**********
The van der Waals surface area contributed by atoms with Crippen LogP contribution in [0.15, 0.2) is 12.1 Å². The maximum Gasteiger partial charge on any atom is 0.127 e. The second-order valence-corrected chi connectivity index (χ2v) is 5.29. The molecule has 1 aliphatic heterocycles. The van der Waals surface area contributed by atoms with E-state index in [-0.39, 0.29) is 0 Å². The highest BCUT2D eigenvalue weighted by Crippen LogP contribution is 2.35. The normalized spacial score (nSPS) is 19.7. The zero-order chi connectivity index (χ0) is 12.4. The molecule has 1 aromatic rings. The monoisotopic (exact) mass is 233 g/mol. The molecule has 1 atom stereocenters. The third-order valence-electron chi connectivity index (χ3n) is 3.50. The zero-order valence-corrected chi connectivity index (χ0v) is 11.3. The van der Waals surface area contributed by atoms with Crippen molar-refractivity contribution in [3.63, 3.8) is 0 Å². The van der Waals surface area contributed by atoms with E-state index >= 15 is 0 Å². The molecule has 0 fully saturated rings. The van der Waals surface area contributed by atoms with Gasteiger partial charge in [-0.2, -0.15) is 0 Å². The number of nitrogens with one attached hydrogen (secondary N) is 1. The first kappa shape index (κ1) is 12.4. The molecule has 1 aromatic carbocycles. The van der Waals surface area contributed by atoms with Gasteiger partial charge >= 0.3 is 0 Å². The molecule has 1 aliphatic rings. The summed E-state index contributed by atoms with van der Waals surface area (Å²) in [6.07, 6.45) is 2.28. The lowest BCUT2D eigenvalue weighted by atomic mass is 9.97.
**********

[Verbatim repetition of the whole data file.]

The van der Waals surface area contributed by atoms with Crippen LogP contribution in [0.15, 0.2) is 12.1 Å². The maximum Gasteiger partial charge on any atom is 0.127 e. The second-order valence-corrected chi connectivity index (χ2v) is 5.29. The molecule has 1 aliphatic heterocycles. The van der Waals surface area contributed by atoms with E-state index in [-0.39, 0.29) is 0 Å². The highest BCUT2D eigenvalue weighted by Crippen LogP contribution is 2.35. The normalized spacial score (nSPS) is 19.7. The zero-order chi connectivity index (χ0) is 12.4. The molecule has 1 aromatic rings. The monoisotopic (exact) mass is 233 g/mol. The molecule has 1 atom stereocenters. The third-order valence-electron chi connectivity index (χ3n) is 3.50. The zero-order valence-corrected chi connectivity index (χ0v) is 11.3. The van der Waals surface area contributed by atoms with Crippen molar-refractivity contribution in [3.63, 3.8) is 0 Å². The van der Waals surface area contributed by atoms with E-state index >= 15 is 0 Å². The molecule has 0 fully saturated rings. The van der Waals surface area contributed by atoms with Gasteiger partial charge in [-0.2, -0.15) is 0 Å². The number of nitrogens with one attached hydrogen (secondary N) is 1. The first kappa shape index (κ1) is 12.4. The molecule has 1 aromatic carbocycles. The van der Waals surface area contributed by atoms with Gasteiger partial charge >= 0.3 is 0 Å². The molecule has 1 aliphatic rings. The summed E-state index contributed by atoms with van der Waals surface area (Å²) in [6.07, 6.45) is 2.28. The lowest BCUT2D eigenvalue weighted by atomic mass is 9.97.